• Cloherty E.K
      • Fidyk N.J.
      • Carruthers A.
      ,
      • Heard K.S.
      • Fidyk N.
      • Carruthers A.
      ,
      • Blodgett D.M.
      • Carruthers A.
      ). A high glucose concentration binding in the vestibule widens the vestibular exit to the cytosol, whereas ATP binding restricts it, thereby altering glucose mobility between the vestibule and cytoplasmic compartment. Kinetic evidence in support of an ATP and glucose-modulated endofacial vestibular compartment (
      • Blodgett D.M.
      • Carruthers A.
      ) is corroborated by the three-dimensional structure of GLUT1 (
      • Salas-Burgos A.
      • Iserovich P.
      • Zuniga F.
      • Vera J.C.
      • Fischbarg J.
      ).
      An alternative model for glucose transport is that hexoses diffuse between recognition sites in the transport pathway independently of protein conformational changes. This multisite model accounts for saturation and inhibition kinetics and relaxes the requirement for uniform maximal rates of hexose transport (
      • Naftalin R.J.
      • Afzal I.
      • Browning J.A.
      • Wilkins R.J.
      • Ellory J.C.
      ).
      Attention has been drawn to the structural similarity between GLUT1 and maltoporins (
      • Salas-Burgos A.
      • Iserovich P.
      • Zuniga F.
      • Vera J.C.
      • Fischbarg J.
      ). Large numbers of aromatic amino acids line the “greasy pore” of maltoporin and the central pore of the GLUT1. Maltosaccharides are guided through maltoporin by slippage between hydrophobic axial hydrogen atoms projecting from the planar surface of the glycosidic ring and π-electrons of aromatic amino acid side chains in one of the maltoporin strands lining the pore. Hydrogen bonds between OH or endocyclic oxygen groups on both sides of the pyranose ring and hydrophilic porin tracks constitute the other two support rails required to guide the maltosaccharide train through the porin (
      • Dutzler R.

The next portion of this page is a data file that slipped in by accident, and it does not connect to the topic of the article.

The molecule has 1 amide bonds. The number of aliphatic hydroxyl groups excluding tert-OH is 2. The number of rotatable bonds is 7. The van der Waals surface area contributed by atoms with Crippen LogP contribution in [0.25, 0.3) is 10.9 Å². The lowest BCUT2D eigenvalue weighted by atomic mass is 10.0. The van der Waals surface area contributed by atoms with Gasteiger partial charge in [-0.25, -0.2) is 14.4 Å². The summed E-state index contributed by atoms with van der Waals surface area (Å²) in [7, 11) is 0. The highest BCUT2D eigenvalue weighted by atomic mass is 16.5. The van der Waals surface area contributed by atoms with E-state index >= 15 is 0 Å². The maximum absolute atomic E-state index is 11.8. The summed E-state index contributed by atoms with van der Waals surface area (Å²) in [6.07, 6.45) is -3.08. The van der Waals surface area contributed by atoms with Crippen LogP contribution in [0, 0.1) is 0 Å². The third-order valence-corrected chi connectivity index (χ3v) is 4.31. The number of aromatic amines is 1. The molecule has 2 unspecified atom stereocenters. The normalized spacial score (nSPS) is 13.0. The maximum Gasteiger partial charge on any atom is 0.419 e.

• Schirmer T.
      • Karplus M.
      • Fischer S.
      ,
      • Van Gelder P.
      • Dumas F.
      • Bartoldus I
      • Saint N.
      • Prilipov A.
      • Winterhalter M.
      • Wang Y.
      • Philippsen A.
      • Rosenbusch J.P.
      • Schirmer T.
      ).
      Docking and sequence comparisons here reveal that glucose transport across GLUT1 resembles sugar transport across maltoporin in that multiple docking sites provide the nodal points in a network spanning the pore length. The homologies between maltoporin and GLUT1 sequences (
      • Pearson W.R.
      • Lipman D.J.
      ) may exemplify the phenotypic convergence required of any structure that facilitates slippage of pyranose ligands through a narrow orifice rather than an ontological relationship.
      GLUT1 deficiency syndrome (GLUT1-DS)
      The abbreviations used are: GLUT1-DS, GLUT1 deficiency syndrome; TM, transmembrane.
      3The abbreviations used are: GLUT1-DS, GLUT1 deficiency syndrome; TM, transmembrane.
      is caused by an inadequate energy supply to brain with failure of growth and development of the central nervous system resulting from diminished glucose transport across the blood brain barrier via defective endothelial GLUT1. The children affected tend to develop microcephaly, epileptic seizures, and ataxia. The major biochemical signs of GLUT1-DS are low cerebrospinal fluid glucose and lactate concentrations typically accompanied by low rates of glucose transport in the subjects' erythrocytes as a result of defective GLUT1 present in these cells (
      • Wang D.
      • Pascual J.M.
      • Yang H.
      • Engelstad K.
      • Jhung S.
      • Sun R.P.
      • De Vivo D.C.
      ,
      • Klepper J.
      • Salas-Burgos A.
      • Gertsen E.
      • Fischbarg J.
      ). Early introduction of a ketogenic diet may ameliorate this condition by supplying the brain with an alternative energy source.
      Sixteen missense mutations resulting in amino acid substitutions at 12 sites have been observed in 6 of the 10 exons of GLUT1 (
      • Wang D.
      • Pascual J.M.